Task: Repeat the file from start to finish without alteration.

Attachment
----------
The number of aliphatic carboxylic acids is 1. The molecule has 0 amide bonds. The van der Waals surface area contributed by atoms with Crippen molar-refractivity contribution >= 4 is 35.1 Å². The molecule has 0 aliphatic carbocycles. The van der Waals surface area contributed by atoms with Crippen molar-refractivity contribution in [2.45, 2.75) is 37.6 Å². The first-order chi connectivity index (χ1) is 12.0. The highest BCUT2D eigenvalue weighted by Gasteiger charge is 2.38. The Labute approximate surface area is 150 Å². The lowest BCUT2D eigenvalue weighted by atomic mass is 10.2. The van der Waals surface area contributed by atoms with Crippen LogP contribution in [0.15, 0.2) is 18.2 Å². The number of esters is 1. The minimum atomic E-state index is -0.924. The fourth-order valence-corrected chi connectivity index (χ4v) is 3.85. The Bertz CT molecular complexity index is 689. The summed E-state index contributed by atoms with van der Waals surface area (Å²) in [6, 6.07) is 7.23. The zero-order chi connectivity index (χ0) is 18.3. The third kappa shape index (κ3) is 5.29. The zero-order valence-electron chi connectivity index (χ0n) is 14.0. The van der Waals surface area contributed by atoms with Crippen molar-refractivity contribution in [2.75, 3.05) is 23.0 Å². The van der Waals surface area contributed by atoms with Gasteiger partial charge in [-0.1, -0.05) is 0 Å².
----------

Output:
The number of aliphatic carboxylic acids is 1. The molecule has 0 amide bonds. The van der Waals surface area contributed by atoms with Crippen molar-refractivity contribution >= 4 is 35.1 Å². The molecule has 0 aliphatic carbocycles. The van der Waals surface area contributed by atoms with Crippen molar-refractivity contribution in [2.45, 2.75) is 37.6 Å². The first-order chi connectivity index (χ1) is 12.0. The highest BCUT2D eigenvalue weighted by Gasteiger charge is 2.38. The Labute approximate surface area is 150 Å². The lowest BCUT2D eigenvalue weighted by atomic mass is 10.2. The van der Waals surface area contributed by atoms with Crippen LogP contribution in [0.15, 0.2) is 18.2 Å². The number of esters is 1. The minimum atomic E-state index is -0.924. The fourth-order valence-corrected chi connectivity index (χ4v) is 3.85. The Bertz CT molecular complexity index is 689. The summed E-state index contributed by atoms with van der Waals surface area (Å²) in [6, 6.07) is 7.23. The zero-order chi connectivity index (χ0) is 18.3. The third kappa shape index (κ3) is 5.29. The zero-order valence-electron chi connectivity index (χ0n) is 14.0. The van der Waals surface area contributed by atoms with Crippen molar-refractivity contribution in [2.75, 3.05) is 23.0 Å². The van der Waals surface area contributed by atoms with Gasteiger partial charge in [-0.1, -0.05) is 0 Å².